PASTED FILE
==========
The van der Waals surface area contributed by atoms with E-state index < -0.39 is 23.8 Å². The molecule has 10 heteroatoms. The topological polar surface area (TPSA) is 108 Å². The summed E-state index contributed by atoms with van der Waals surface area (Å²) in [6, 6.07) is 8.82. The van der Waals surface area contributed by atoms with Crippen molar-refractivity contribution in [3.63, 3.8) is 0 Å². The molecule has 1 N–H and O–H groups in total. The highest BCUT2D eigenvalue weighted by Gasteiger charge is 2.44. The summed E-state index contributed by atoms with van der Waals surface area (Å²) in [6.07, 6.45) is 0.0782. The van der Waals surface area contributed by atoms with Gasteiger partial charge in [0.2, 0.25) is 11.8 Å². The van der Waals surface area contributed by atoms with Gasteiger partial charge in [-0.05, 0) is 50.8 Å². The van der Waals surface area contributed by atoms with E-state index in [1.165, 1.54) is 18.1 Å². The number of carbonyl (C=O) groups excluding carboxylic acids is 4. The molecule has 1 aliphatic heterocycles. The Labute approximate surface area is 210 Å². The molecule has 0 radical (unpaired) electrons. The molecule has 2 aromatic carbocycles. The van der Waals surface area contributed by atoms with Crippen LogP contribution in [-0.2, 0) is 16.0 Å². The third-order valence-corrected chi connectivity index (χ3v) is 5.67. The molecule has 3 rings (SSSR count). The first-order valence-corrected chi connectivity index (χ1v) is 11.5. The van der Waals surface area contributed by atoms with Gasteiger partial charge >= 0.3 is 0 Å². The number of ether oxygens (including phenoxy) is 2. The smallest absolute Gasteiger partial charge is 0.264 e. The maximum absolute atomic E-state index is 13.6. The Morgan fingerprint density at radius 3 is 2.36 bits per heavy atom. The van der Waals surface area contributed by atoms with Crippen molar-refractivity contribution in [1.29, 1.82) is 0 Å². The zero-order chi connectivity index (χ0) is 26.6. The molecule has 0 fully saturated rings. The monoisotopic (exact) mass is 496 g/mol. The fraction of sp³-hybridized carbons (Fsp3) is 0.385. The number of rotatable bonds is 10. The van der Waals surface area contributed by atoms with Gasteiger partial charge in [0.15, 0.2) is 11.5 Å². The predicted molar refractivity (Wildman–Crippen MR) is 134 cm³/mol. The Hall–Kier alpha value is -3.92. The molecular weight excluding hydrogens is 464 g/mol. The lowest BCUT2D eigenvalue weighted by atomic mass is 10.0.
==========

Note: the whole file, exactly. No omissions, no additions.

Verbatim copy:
The van der Waals surface area contributed by atoms with E-state index < -0.39 is 23.8 Å². The molecule has 10 heteroatoms. The topological polar surface area (TPSA) is 108 Å². The summed E-state index contributed by atoms with van der Waals surface area (Å²) in [6, 6.07) is 8.82. The van der Waals surface area contributed by atoms with Crippen molar-refractivity contribution in [3.63, 3.8) is 0 Å². The molecule has 1 N–H and O–H groups in total. The highest BCUT2D eigenvalue weighted by Gasteiger charge is 2.44. The summed E-state index contributed by atoms with van der Waals surface area (Å²) in [6.07, 6.45) is 0.0782. The van der Waals surface area contributed by atoms with Gasteiger partial charge in [0.2, 0.25) is 11.8 Å². The van der Waals surface area contributed by atoms with Gasteiger partial charge in [-0.05, 0) is 50.8 Å². The van der Waals surface area contributed by atoms with E-state index in [1.165, 1.54) is 18.1 Å². The number of carbonyl (C=O) groups excluding carboxylic acids is 4. The molecule has 1 aliphatic heterocycles. The Labute approximate surface area is 210 Å². The molecule has 0 radical (unpaired) electrons. The molecule has 2 aromatic carbocycles. The van der Waals surface area contributed by atoms with Crippen LogP contribution in [-0.2, 0) is 16.0 Å². The third-order valence-corrected chi connectivity index (χ3v) is 5.67. The molecule has 3 rings (SSSR count). The first-order valence-corrected chi connectivity index (χ1v) is 11.5. The van der Waals surface area contributed by atoms with Gasteiger partial charge >= 0.3 is 0 Å². The number of ether oxygens (including phenoxy) is 2. The smallest absolute Gasteiger partial charge is 0.264 e. The maximum absolute atomic E-state index is 13.6. The Morgan fingerprint density at radius 3 is 2.36 bits per heavy atom. The van der Waals surface area contributed by atoms with Crippen molar-refractivity contribution in [1.29, 1.82) is 0 Å². The zero-order chi connectivity index (χ0) is 26.6. The molecule has 0 fully saturated rings. The monoisotopic (exact) mass is 496 g/mol. The fraction of sp³-hybridized carbons (Fsp3) is 0.385. The number of rotatable bonds is 10. The van der Waals surface area contributed by atoms with Gasteiger partial charge in [0.15, 0.2) is 11.5 Å². The predicted molar refractivity (Wildman–Crippen MR) is 134 cm³/mol. The Hall–Kier alpha value is -3.92. The molecular weight excluding hydrogens is 464 g/mol. The lowest BCUT2D eigenvalue weighted by atomic mass is 10.0.